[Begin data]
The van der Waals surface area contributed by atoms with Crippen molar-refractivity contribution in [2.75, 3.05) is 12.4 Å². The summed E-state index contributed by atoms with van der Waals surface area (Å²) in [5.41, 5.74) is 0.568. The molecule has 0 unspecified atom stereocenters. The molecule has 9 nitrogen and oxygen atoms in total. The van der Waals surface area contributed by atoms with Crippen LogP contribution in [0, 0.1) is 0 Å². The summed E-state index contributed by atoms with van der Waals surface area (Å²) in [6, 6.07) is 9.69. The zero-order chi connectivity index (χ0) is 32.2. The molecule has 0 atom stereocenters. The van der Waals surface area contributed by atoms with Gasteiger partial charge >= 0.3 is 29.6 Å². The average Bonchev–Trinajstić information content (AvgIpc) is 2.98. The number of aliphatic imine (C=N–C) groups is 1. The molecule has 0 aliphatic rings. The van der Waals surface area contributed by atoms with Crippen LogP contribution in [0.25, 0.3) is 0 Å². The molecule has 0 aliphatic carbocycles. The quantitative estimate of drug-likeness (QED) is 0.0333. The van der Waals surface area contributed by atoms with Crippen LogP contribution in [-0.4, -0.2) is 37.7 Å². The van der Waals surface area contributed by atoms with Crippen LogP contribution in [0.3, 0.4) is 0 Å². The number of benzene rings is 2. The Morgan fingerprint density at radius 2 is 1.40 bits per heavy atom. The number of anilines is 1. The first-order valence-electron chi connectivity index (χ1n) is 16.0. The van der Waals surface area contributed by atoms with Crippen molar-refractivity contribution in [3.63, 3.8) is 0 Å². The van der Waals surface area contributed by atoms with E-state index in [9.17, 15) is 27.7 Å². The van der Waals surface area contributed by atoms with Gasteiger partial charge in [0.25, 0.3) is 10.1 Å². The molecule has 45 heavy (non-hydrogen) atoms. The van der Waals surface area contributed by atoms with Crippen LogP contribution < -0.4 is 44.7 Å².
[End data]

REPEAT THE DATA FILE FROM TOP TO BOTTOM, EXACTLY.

The van der Waals surface area contributed by atoms with Crippen molar-refractivity contribution in [2.75, 3.05) is 12.4 Å². The summed E-state index contributed by atoms with van der Waals surface area (Å²) in [5.41, 5.74) is 0.568. The molecule has 0 unspecified atom stereocenters. The molecule has 9 nitrogen and oxygen atoms in total. The van der Waals surface area contributed by atoms with Crippen LogP contribution in [0, 0.1) is 0 Å². The summed E-state index contributed by atoms with van der Waals surface area (Å²) in [6, 6.07) is 9.69. The zero-order chi connectivity index (χ0) is 32.2. The molecule has 0 atom stereocenters. The van der Waals surface area contributed by atoms with Gasteiger partial charge >= 0.3 is 29.6 Å². The average Bonchev–Trinajstić information content (AvgIpc) is 2.98. The number of aliphatic imine (C=N–C) groups is 1. The molecule has 0 aliphatic rings. The van der Waals surface area contributed by atoms with Crippen LogP contribution in [0.25, 0.3) is 0 Å². The molecule has 0 aliphatic carbocycles. The quantitative estimate of drug-likeness (QED) is 0.0333. The van der Waals surface area contributed by atoms with Crippen LogP contribution in [-0.4, -0.2) is 37.7 Å². The van der Waals surface area contributed by atoms with Crippen LogP contribution in [0.3, 0.4) is 0 Å². The number of benzene rings is 2. The Morgan fingerprint density at radius 2 is 1.40 bits per heavy atom. The number of anilines is 1. The first-order valence-electron chi connectivity index (χ1n) is 16.0. The van der Waals surface area contributed by atoms with Crippen molar-refractivity contribution in [3.63, 3.8) is 0 Å². The van der Waals surface area contributed by atoms with E-state index in [9.17, 15) is 27.7 Å². The van der Waals surface area contributed by atoms with Gasteiger partial charge in [0.25, 0.3) is 10.1 Å². The molecule has 45 heavy (non-hydrogen) atoms. The van der Waals surface area contributed by atoms with Crippen LogP contribution < -0.4 is 44.7 Å².